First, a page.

May 11, 2005

Diamonds are Forever

The smell of rokok kretek was thick in the air as we stepped into the lobby of the Dusit Mangga Dua Hotel in Jakarta that morning. I sat down with Dr. Z. on the sofas on the far right side of the lobby in the corner as we waited for his contact and the others to arrive in from Bogor. The waitress came over to take our orders. Dr. Z had a coffee and for me, kopi o tampa gula (black coffee without sugar) You could always order kurang manis (less sweet) if you wanted, but it really makes no difference. Unless you are interested in dropping dead from diabetic shock, you'll know better than to order a regular coffee in Indonesia. They like their coffee very sweet with an inch of condensed milk in the bottom of the cup. It would be a half hour still before Dr. Z's contacts arrived in from Bogor.

After a few cups of coffee and some cigarettes, Dr. Z's contact, a Chinese Indonesian, Mr. Wong from Bandung arrived in with two of his Indonesian associates from Bogor. We all shook hands and sat down. Mr. Wong apologized for being late as he had to stop by Citibank on the way over and as usual, the traffic was bad. Mr. Wong then proceeded to make a telephone call and a Chinese man who had been sitting in the lobby at a table nearby suddenly got up and walked over. "This is Mr. Ling from Hong Kong". Once again we all stood to shake hands and then sat back down again.

Mr. Wong then asked one of this bodyguards for a black satchel they were holding and took out an envelope containing US100 dollar notes explaining that he had to change rupiah at the bank and wanted to make sure the rupiah notes were good. Mr. Ling then took out an envelope and opened it up and took out three diamonds that were individually sealed in little plastic squares. Dr. Z, Mr. Wong and one of the Indonesians picked up the diamonds to look at them with everyone nodding their heads in approval. Mr. Wong then handed the envelope containing US10,000 to Dr. Z and the satchel to the Indonesians. Mr. Ling then handed the rest of the envelope to containing diamonds to Mr. Wong. The Indonesians then stood up, shook everyone's hands and then left with two bodyguards. The deal was completed. By now it was lunchtime and Mr. Wong then suggested that since the Indonesians were now gone we could go for lunch and have a few beers.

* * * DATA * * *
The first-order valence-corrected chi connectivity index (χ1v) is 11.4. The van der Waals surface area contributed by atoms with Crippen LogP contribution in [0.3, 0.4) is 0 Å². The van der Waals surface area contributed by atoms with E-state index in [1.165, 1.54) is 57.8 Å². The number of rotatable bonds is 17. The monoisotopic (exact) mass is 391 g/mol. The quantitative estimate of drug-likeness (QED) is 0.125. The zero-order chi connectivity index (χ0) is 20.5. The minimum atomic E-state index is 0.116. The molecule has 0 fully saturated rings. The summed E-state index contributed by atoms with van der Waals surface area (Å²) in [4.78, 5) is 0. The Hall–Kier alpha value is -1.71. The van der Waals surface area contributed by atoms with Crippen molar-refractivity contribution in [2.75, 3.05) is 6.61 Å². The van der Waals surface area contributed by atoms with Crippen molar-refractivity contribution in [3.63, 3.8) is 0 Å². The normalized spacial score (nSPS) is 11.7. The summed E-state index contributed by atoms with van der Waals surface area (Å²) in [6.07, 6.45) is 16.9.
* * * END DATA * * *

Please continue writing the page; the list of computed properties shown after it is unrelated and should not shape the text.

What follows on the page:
To circumvent efforts to cut off their financing, groups such as Al Qaeda and Jemaah Islamiyah have now resorted to the trade of diamonds and other commodities to finance their operations. I would find out later from Dr. Z that the envelope from Mr. Ling contained over half a million dollars in diamonds. That is quite a large amount of money to fit is small brown envelope and easy to transfer and trade.

I am of the opinion, that our efforts to cut off financing to terrorist related organizations and their supporters is nothing more than an exercise in futility. Terrorists and their supporters have learned and will continue to learn how to adapt to each and every reactive approach that we take. Thinking that we can control the flow of money, and now commodities worldwide is like sticking our finger in the dike hoping to stop the flood. In the long run, we end up hurting ourselves and those attepting to do legitimate business more than we affect the terrorists.

Not only is a completely different non-financial approach needed, but our efforts in this new unexploited area need to be proactive rather than reactive. There is a better way and if you ask me, it begins with a nice hot bowl of chile con carne. ;-)

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